This same thing actually happened with my last tonic-clonic seizure, over 8 years ago. I had just broken up with a girlfriend a couple months earlier, and was starting something new with another girl. I had an argument with the "new" girl, and came home to an online conversation with the ex. My mind was so focused on this situation... how do I fix things with both of them? How do I keep a friendship with the ex and still have a meaningful relationship? Why is she sending me this message online? Why does it have to be right after this argument?
It was such a build-up that I couldn't think about anything else, and I started into a seizure.

Now, don't get me wrong, I'm not blaming these seizures on anyone else. (At least 2 of the 3 of the people involved in these stories could potentially be reading this, and I don't want them to think any of this was their fault.) I'm just trying to make sense of my seizures, and analyze the one thing that I have failed to analyze all these years.


So what's the solution to all of this? Well, for now it's medication. I was on one medication (Tegretol) for over 20 years. It wasn't until last year, when I finally came off of it, that I realized how much it was hindering my thought process. But I think that's why it worked so well. It stopped me from pulling in these details quite as fast, and it also slowed down the process of analyzing the details. But as well as the pulling in and analyzing trivial details, it hindered all of my thoughts. It sometimes stopped me from pulling in necessary details, which is why I had a tough time grasping some concepts (like center of mass in physics.)

Now we're trying other medications which have less effect on my thought process, but so far they don't seem to work as well. I think this is because of the fact that they don't effect my thought process. My thought process needs to be manipulated in order for the flow to continue uninterrupted.

Long term, however, I think there is a better solution than medication. I need to learn how to control this process that is going on in the background. I need to learn to never stop processing the information no matter what the circumstances. I need to learn how to free my mind of the "clogs". (Get some mind Drano.) Somehow, some way, I need to learn to control my mind in a way that I can still think clearly, but also control the processing of those thoughts. I'm sure that I can do it. I just need to start by focusing on gathering more data on myself instead of my surroundings, then I need do a bit more analysis on that data.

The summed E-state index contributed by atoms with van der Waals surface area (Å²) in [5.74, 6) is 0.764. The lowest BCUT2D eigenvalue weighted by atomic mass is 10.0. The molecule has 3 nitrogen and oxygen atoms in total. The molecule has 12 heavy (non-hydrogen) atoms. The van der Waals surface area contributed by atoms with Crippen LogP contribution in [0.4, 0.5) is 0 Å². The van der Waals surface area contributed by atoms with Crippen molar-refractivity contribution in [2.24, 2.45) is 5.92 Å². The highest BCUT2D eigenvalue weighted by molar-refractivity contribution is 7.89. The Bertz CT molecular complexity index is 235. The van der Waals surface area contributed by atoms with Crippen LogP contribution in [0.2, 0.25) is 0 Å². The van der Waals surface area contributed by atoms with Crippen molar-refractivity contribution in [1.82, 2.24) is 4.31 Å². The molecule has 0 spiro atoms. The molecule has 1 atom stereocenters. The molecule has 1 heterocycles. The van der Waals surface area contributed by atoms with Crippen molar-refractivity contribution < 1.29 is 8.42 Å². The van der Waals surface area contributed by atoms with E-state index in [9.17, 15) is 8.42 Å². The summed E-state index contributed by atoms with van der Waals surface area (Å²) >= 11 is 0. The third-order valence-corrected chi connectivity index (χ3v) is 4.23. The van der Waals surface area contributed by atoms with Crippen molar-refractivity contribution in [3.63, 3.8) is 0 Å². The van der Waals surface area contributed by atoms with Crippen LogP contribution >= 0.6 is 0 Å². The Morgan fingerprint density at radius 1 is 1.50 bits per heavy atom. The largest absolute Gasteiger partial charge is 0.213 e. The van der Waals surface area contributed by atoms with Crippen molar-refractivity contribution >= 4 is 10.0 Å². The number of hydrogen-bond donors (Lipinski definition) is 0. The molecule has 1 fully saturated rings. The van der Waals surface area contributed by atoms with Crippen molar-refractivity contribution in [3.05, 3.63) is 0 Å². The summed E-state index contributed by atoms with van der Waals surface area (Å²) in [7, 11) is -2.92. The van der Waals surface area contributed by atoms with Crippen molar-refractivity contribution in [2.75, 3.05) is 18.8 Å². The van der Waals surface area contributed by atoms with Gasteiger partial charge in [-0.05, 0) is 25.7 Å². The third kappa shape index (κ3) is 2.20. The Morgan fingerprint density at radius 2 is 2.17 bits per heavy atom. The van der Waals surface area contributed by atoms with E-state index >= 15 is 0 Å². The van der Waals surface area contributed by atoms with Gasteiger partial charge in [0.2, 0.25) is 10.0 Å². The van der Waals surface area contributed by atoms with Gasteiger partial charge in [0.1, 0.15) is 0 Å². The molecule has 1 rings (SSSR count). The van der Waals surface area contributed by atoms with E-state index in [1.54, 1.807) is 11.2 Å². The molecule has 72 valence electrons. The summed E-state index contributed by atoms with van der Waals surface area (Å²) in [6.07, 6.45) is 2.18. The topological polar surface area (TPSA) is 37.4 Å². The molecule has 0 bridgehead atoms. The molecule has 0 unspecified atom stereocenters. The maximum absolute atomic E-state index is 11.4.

Monday, September 2, 2013

Workout Plan

I'm about 10 lbs away from my current weight goal, so it's time to think about the second part of my fitness plan: bulking up.

I'm not done with the slimming down yet, especially since my initial goal was about 210, and my current goal is 200, but I think when I get down around 200 I'm going to want to lower it further. But still, I'm getting to the point where I need a plan for building muscle back up once I get to whatever my end goal may be.

This is not my first rodeo, I worked out constantly in high school. But unlike back then, I have knowledge about how much diet (and especially protein intake) effects your body's reaction to the workouts, I know a bit more about routines, and I'm just generally more ready to actually build some real muscle. However, I still don't really know how I want to do this.

I do know some things:
  • I want to do 5 days a week - Mon-Fri. 
  • I want to keep Tuesday and Thursday as purely cardio days. 
    • That will make sure that my cardio exercise doesn't fall by the wayside, and it will give me at least 1 day of rest between each muscle group.
  • I know how to split up my workout days by muscle group
    • Legs
    • Arms/shoulders
    • Chest/back/core
      • I don't do a whole lot of core exercise, but I figured I'd put it with chest/back
That leaves Mon/Wed/Fri as lifting days, since Tues/Thurs are cardio days. The problem I'm having is figuring out which muscle group to put on which day. Again, I know a few things about what I want, but I also have some lingering questions:
  • Arms cannot be immediately preceding chest/back
    • When I do arms before chest/back, the residual weakness/soreness in my arms affects the chest and back exercises.
  • Where do I put legs?
    • I know that legs take the longest to heal, because you are using them constantly to walk. Do I want to do Monday and be sore most of the week? Do Wednesday, and be relatively normal for the weekend? Or do Friday and be sore all weekend?
So here's a couple possible layouts:

Mon Wed Fri
Option 1 Legs Chest/back Arms
Option 2 Chest/back Legs Arms
Option 3 Arms Legs Chest/back
Option 4 Chest/back Arms Legs

Any valuable insight as to which one would be the best option and why?